New research could challenge scientists’ fundamental conception of how the brain works, perhaps paving the way to new treatments for mysterious neurological diseases.
The study from the University of California, Los Angeles, published in the journal Science, takes a closer look at functioning of neurons, the nerve cells of the brain. Neurons are large, tree-like structures made up of a body, called the soma, as well as branches, called dendrites.
For years, scientists have believed that somas generate electrical pulses, or “spikes,” between each other and that dendrites primarily exist as passive vehicles that move those spikes along. This process forms the basis for how we make and store memories, how we learn, how we perceive reality, and more. The brain contains about one hundred billion neurons.
But the UCLA study could upend that understanding and reveal a bigger role for dendrites in thinking and forming memories.
The team let laboratory rats roam freely in a maze while measuring their dendrite activity with electrodes, using a newly developed technique that placed the electrodes near, but not in, the dendrites themselves.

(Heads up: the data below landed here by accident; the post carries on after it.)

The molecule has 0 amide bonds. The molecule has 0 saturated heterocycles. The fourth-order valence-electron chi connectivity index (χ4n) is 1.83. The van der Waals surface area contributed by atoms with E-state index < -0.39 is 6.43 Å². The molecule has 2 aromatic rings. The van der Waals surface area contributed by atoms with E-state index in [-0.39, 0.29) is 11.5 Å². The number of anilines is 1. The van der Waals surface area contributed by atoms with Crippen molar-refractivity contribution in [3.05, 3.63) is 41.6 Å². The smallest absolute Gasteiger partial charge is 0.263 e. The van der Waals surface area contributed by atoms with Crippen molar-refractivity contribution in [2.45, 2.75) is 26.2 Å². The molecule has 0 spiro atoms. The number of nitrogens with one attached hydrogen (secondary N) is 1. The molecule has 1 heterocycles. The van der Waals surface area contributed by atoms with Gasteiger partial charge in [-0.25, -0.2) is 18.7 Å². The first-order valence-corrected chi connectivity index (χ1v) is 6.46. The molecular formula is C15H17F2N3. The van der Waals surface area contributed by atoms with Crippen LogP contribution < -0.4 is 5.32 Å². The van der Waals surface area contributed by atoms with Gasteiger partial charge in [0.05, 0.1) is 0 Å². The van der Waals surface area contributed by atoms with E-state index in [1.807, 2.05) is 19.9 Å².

They found that the rats’ dendrites were extremely active during periods of free movement. Not only do they generate their own spikes, but dendrites generate nearly ten times more spikes than somas. And rather than passively transmitting spikes from neurons’ cell bodies, they appear to make their own decisions regarding electrical pulses that stem from somas.
In short, dendrites do much more than play second fiddle to somas.
“It totally shocked us,” UCLA neurophysicist Mayank Mehta, senior author of the study, told CBS News. “That turns the whole story upside down.”
The research, by deepening scientists’ understanding of the brain’s nerve cells, could lead to new insights on neurological diseases that afflict those cells, Mehta said. Specifically, doctors may now look more closely at dendrite activity among patients with devastating neurological disorders, from Parkinson’s to Alzheimer’s to Huntington’s Disease.
“There’s a very high chance it’s actually the dendrites talking, not the cell body, which is a whole different language, and that has tremendous implications for the diagnosis of diseases,” Mehta said.
“That’s a new language of the brain that we’ve never studied before.”
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